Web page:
As smartphones flood the market, here's how to avoid falling for the flavor of the month

By Rob Pegoraro
Sunday, July 25, 2010; G03

Twice this year, I've had a chance to review the Phone of the Month, then failed to take advantage of the opportunity.

I was lucky each time.

Google's Nexus One was lauded as a "super-smartphone" in January, but the Web giant's vision of selling an Android device directly to customers went nowhere. Verizon and Sprint abandoned plans for their own Nexus Ones, and last week Google quietly announced that it would soon stop selling the device.

A few months later, Microsoft's Kin One and Kin Two were supposed to fuse social media and the smartphone -- but those models lasted a mere 48 days in the market before Microsoft terminated the entire Kin project.

The pace of smartphone evolution doesn't seem likely to slow down as the year rolls on, and there's no way I'm going to get to all these things -- even the models that survive to the end of the year. Instead, I'll share general advice applicable to people buying any smartphone.

Know your upgrade options. You should know upfront whether your particular smartphone will allow an update to its manufacturer's next operating system.

With Android phones, though, you first need to see what version of Android ships on the phone. If it's not 2.1 -- available since January --the carrier selling that model has explaining to do. If it can't give you a date within weeks for a 2.1 update, find another phone.

The upgrade picture is far cloudier for Research In Motion's BlackBerry. The company plans a major new operating system later this year (among other things, its Web browser will run on the same open-source core as the terrific browsers on the iPhone, in Android and in Palm's webOS). But RIM won't say which, if any, of its current phones will support this BlackBerry OS 6 update.

As for Windows Mobile phones, there is no upgrade possibility to worry about: Microsoft's upcoming Windows Phone 7 won't run on existing devices.

Battery life counts, if you can define it. More is better, but in what scenario: standby time, talk time, Web browsing, music playback, GPS?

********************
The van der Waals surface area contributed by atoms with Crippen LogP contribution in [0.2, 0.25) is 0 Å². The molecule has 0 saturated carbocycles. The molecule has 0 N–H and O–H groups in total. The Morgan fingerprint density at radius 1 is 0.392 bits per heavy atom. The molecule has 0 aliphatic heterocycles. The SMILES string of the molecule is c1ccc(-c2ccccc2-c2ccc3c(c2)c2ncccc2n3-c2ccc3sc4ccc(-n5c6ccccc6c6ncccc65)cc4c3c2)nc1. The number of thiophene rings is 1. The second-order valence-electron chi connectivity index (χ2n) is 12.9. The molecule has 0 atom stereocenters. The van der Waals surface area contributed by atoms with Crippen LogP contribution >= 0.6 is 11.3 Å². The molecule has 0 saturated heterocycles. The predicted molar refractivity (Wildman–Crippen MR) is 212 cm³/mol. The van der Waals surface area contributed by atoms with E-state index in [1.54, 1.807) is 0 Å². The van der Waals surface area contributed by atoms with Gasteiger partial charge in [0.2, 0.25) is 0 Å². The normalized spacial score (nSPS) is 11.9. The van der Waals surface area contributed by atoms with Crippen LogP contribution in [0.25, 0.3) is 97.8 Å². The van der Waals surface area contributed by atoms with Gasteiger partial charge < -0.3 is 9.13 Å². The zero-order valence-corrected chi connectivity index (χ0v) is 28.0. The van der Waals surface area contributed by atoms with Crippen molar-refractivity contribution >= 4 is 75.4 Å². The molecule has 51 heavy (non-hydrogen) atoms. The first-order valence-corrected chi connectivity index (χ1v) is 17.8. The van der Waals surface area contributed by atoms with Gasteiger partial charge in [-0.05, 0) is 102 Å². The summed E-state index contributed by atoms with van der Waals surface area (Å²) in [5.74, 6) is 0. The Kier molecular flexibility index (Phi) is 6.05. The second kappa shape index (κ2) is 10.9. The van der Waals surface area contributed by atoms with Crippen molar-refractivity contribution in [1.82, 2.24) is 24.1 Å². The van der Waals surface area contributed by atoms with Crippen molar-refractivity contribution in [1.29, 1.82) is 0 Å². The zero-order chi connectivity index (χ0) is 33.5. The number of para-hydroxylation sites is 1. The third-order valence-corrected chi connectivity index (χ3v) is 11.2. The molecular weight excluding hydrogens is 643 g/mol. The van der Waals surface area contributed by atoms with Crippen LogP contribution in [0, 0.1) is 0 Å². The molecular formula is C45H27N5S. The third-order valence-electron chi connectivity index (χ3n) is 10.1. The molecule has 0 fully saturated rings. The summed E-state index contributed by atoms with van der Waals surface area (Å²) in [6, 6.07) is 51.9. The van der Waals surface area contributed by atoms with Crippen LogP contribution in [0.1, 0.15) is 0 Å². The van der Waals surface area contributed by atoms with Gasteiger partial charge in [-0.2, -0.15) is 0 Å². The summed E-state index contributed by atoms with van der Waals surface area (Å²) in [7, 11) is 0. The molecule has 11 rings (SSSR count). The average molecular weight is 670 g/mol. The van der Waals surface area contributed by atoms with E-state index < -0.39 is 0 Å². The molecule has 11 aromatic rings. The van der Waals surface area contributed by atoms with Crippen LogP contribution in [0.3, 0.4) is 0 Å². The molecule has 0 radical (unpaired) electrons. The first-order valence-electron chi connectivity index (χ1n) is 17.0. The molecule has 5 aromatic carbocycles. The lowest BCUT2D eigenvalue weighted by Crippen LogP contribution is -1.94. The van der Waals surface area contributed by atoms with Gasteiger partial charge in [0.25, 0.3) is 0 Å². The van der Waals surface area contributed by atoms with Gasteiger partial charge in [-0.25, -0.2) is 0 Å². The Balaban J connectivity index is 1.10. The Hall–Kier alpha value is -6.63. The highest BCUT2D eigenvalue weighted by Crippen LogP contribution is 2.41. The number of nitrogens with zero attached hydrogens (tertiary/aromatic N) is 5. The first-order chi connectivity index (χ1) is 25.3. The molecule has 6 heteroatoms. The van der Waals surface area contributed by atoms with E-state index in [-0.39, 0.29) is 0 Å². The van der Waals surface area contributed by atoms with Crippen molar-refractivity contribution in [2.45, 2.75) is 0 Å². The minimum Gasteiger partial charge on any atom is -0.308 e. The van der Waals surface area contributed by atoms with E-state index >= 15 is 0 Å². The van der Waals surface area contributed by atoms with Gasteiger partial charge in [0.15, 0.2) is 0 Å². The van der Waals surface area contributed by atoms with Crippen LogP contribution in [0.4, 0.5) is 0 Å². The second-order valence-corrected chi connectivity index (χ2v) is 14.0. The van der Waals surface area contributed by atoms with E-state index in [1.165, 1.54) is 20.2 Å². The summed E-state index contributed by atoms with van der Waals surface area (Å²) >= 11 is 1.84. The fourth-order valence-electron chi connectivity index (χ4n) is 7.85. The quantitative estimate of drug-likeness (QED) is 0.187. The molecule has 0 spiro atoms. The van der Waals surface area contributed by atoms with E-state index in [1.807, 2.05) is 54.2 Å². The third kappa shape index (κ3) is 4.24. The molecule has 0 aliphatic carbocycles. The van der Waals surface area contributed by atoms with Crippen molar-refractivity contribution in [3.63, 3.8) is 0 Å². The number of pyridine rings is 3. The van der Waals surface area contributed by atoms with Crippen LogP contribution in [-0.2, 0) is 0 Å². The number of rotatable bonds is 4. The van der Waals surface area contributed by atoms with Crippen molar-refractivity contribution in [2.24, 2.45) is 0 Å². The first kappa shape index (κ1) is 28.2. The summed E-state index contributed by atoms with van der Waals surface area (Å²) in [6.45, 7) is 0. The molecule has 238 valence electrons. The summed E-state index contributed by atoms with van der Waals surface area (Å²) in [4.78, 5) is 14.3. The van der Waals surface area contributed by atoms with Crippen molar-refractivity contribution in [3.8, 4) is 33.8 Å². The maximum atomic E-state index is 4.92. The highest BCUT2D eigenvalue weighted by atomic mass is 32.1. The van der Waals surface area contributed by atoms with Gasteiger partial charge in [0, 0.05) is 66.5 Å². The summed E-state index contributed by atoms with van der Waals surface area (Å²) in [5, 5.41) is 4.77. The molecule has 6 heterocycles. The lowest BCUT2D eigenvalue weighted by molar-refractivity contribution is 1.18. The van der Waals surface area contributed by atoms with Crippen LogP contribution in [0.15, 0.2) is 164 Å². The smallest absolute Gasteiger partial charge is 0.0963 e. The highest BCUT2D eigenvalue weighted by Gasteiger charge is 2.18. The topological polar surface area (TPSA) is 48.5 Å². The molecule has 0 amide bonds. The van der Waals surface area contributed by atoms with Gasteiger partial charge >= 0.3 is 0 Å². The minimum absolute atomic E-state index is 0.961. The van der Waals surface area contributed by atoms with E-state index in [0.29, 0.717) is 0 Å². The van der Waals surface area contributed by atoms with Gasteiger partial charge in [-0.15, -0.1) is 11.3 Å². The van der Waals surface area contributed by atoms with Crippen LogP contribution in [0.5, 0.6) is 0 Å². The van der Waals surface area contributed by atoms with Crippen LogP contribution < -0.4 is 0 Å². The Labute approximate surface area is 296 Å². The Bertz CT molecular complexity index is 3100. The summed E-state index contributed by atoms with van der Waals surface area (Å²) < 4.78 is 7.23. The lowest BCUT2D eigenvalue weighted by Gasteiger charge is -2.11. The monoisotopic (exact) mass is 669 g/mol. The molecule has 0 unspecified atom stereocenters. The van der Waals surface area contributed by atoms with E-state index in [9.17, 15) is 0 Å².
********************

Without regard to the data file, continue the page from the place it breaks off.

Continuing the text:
Considering how many people use phones more for data than for voice calls -- last year, AT&T told me that for every voice call, it saw three data sessions -- you can probably set aside the talk-time figure, even though it's the one most often cited. Standby time is even less relevant.

Instead, look for battery-life estimates or tests that focus on data and GPS. The former represents the most common use of smartphones (for my worst-case test of the iPhone 4, I had it play Web radio nonstop), while the latter taxes the battery more than anything else.

App selection only goes so far. Yes, Apple's App Store has some 225,000 programs, far more than available than any other smartphone platform. But just as Apple's Mac OS X remains a fine choice even though far more programs run in Windows, you shouldn't rule out competing platforms with fewer applications to their name.

Google's Android Market, now approaching 100,000 apps by an outside estimate, leads that list of alternatives. Indeed, users can justifiably brag about such Android-only titles as the Google Sky Map astronomy program.

RIM's BlackBerry has a decent number of titles, but not if you look in its BlackBerry App World catalog -- which only stocks 7,000 or so programs. Palm's App Catalog only stocks 3,000 and change.

Don't buy by the camera. The cameras in phones now offer multi-megapixel resolutions on par with many point-and-shoot cameras, but they continue to yield blurry, foggy shots, especially if you're dealing with too little or too much light. Why? They have tiny image sensors but feeble (or nonexistent) flashes, and you can forget about "real" camera features like powerful optical zoom lenses or image-stabilization systems.

The iPhone 4 is one notable exception to this pattern.

You'll have to trust the keyboard. Any new phone keyboard, onscreen or physical, will probably feel clumsy and annoying at first. But after a month of acclimation, you may find the entire business of typing on the phone completely natural.

Some platforms offer a choice of text-input options. Android makes up for the inferiority of its onscreen keyboard relative to the iPhone's by allowing users to install other keyboards, such as the crafty, efficient Swype (in which you "write" by tracing a path with your finger from one key to the next).

Junk the junkware. This suggestion is not for shoppers, but for wireless carriers. The idea that we as customers somehow appreciate getting a phone with a random set of add-on programs -- a NASCAR app from Sprint, a Blockbuster video player from Verizon, a navigation program from AT&T -- that we can't remove betrays an enormous amount of condescension on the part of these firms.

All the carriers have played this game for years, but it's especially irritating with phones that, like most Android devices, advertise their openness.

I have been too kind on this point myself in the past. No more: Carriers, you need to stop this nonsense. The first one to do so will look a lot better in a future version of this column.

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